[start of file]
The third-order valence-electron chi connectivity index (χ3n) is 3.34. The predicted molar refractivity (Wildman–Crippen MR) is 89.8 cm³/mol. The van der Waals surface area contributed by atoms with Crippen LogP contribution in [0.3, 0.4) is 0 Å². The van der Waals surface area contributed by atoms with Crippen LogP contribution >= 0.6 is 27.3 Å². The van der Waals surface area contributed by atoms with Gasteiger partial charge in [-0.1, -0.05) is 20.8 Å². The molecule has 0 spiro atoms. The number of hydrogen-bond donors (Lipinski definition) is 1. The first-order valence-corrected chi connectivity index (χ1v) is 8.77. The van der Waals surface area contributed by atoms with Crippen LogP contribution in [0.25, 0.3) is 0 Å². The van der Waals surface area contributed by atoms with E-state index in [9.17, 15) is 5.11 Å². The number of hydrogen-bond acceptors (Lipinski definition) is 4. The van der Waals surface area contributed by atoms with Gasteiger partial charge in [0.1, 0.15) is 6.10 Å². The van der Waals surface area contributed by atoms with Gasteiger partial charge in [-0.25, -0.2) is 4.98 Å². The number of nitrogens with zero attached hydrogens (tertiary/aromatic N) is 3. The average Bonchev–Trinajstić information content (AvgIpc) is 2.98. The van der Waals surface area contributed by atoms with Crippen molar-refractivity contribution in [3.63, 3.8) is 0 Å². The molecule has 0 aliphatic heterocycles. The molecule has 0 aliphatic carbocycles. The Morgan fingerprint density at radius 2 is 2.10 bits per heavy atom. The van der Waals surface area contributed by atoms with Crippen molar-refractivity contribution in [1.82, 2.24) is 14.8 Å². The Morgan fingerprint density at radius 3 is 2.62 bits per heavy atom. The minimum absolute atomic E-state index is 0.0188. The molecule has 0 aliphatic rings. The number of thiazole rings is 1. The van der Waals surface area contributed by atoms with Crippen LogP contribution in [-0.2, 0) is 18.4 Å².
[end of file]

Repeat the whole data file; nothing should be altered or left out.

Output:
The third-order valence-electron chi connectivity index (χ3n) is 3.34. The predicted molar refractivity (Wildman–Crippen MR) is 89.8 cm³/mol. The van der Waals surface area contributed by atoms with Crippen LogP contribution in [0.3, 0.4) is 0 Å². The van der Waals surface area contributed by atoms with Crippen LogP contribution >= 0.6 is 27.3 Å². The van der Waals surface area contributed by atoms with Gasteiger partial charge in [-0.1, -0.05) is 20.8 Å². The molecule has 0 spiro atoms. The number of hydrogen-bond donors (Lipinski definition) is 1. The first-order valence-corrected chi connectivity index (χ1v) is 8.77. The van der Waals surface area contributed by atoms with Crippen LogP contribution in [0.25, 0.3) is 0 Å². The van der Waals surface area contributed by atoms with E-state index in [9.17, 15) is 5.11 Å². The number of hydrogen-bond acceptors (Lipinski definition) is 4. The van der Waals surface area contributed by atoms with Gasteiger partial charge in [0.1, 0.15) is 6.10 Å². The van der Waals surface area contributed by atoms with Gasteiger partial charge in [-0.25, -0.2) is 4.98 Å². The number of nitrogens with zero attached hydrogens (tertiary/aromatic N) is 3. The average Bonchev–Trinajstić information content (AvgIpc) is 2.98. The van der Waals surface area contributed by atoms with Crippen molar-refractivity contribution in [3.63, 3.8) is 0 Å². The molecule has 0 aliphatic heterocycles. The molecule has 0 aliphatic carbocycles. The Morgan fingerprint density at radius 2 is 2.10 bits per heavy atom. The van der Waals surface area contributed by atoms with Crippen molar-refractivity contribution in [1.82, 2.24) is 14.8 Å². The Morgan fingerprint density at radius 3 is 2.62 bits per heavy atom. The minimum absolute atomic E-state index is 0.0188. The molecule has 0 aliphatic rings. The number of thiazole rings is 1. The van der Waals surface area contributed by atoms with Crippen LogP contribution in [-0.2, 0) is 18.4 Å².